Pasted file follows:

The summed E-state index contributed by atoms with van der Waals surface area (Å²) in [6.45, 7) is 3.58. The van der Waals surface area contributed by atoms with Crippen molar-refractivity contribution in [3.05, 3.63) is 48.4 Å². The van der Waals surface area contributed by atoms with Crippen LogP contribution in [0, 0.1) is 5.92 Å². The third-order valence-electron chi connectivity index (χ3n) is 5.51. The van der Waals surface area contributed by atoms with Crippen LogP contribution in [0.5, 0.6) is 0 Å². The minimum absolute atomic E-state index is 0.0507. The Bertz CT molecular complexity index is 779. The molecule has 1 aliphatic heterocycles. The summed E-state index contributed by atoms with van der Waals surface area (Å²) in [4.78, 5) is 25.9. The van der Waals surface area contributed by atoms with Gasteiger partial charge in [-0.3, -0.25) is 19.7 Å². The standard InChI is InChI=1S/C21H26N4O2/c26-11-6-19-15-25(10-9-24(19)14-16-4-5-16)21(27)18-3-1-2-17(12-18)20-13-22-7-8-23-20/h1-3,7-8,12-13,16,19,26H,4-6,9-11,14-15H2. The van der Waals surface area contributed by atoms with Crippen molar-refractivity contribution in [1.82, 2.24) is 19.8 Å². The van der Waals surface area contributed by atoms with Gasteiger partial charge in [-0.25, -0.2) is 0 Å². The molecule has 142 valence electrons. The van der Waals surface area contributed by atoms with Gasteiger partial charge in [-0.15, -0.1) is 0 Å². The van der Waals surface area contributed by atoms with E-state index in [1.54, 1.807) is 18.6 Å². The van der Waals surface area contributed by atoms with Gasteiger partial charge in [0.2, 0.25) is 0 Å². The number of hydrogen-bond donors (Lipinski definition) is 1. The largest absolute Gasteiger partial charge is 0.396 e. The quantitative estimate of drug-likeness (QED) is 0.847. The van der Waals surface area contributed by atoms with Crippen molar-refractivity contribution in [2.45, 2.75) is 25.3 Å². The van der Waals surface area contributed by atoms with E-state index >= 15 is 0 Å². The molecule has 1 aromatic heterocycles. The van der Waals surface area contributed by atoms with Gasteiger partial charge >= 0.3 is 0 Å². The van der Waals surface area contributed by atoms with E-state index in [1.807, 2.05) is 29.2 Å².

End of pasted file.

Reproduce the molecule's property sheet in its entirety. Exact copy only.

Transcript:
The summed E-state index contributed by atoms with van der Waals surface area (Å²) in [6.45, 7) is 3.58. The van der Waals surface area contributed by atoms with Crippen molar-refractivity contribution in [3.05, 3.63) is 48.4 Å². The van der Waals surface area contributed by atoms with Crippen LogP contribution in [0, 0.1) is 5.92 Å². The third-order valence-electron chi connectivity index (χ3n) is 5.51. The van der Waals surface area contributed by atoms with Crippen LogP contribution in [0.5, 0.6) is 0 Å². The minimum absolute atomic E-state index is 0.0507. The Bertz CT molecular complexity index is 779. The molecule has 1 aliphatic heterocycles. The summed E-state index contributed by atoms with van der Waals surface area (Å²) in [4.78, 5) is 25.9. The van der Waals surface area contributed by atoms with Gasteiger partial charge in [-0.3, -0.25) is 19.7 Å². The standard InChI is InChI=1S/C21H26N4O2/c26-11-6-19-15-25(10-9-24(19)14-16-4-5-16)21(27)18-3-1-2-17(12-18)20-13-22-7-8-23-20/h1-3,7-8,12-13,16,19,26H,4-6,9-11,14-15H2. The van der Waals surface area contributed by atoms with Crippen molar-refractivity contribution in [1.82, 2.24) is 19.8 Å². The van der Waals surface area contributed by atoms with Gasteiger partial charge in [-0.25, -0.2) is 0 Å². The molecule has 142 valence electrons. The van der Waals surface area contributed by atoms with Gasteiger partial charge in [-0.15, -0.1) is 0 Å². The van der Waals surface area contributed by atoms with E-state index in [1.54, 1.807) is 18.6 Å². The van der Waals surface area contributed by atoms with Gasteiger partial charge in [0.2, 0.25) is 0 Å². The number of hydrogen-bond donors (Lipinski definition) is 1. The largest absolute Gasteiger partial charge is 0.396 e. The quantitative estimate of drug-likeness (QED) is 0.847. The van der Waals surface area contributed by atoms with Crippen molar-refractivity contribution in [2.45, 2.75) is 25.3 Å². The van der Waals surface area contributed by atoms with E-state index >= 15 is 0 Å². The molecule has 1 aromatic heterocycles. The van der Waals surface area contributed by atoms with Gasteiger partial charge >= 0.3 is 0 Å². The van der Waals surface area contributed by atoms with E-state index in [1.807, 2.05) is 29.2 Å².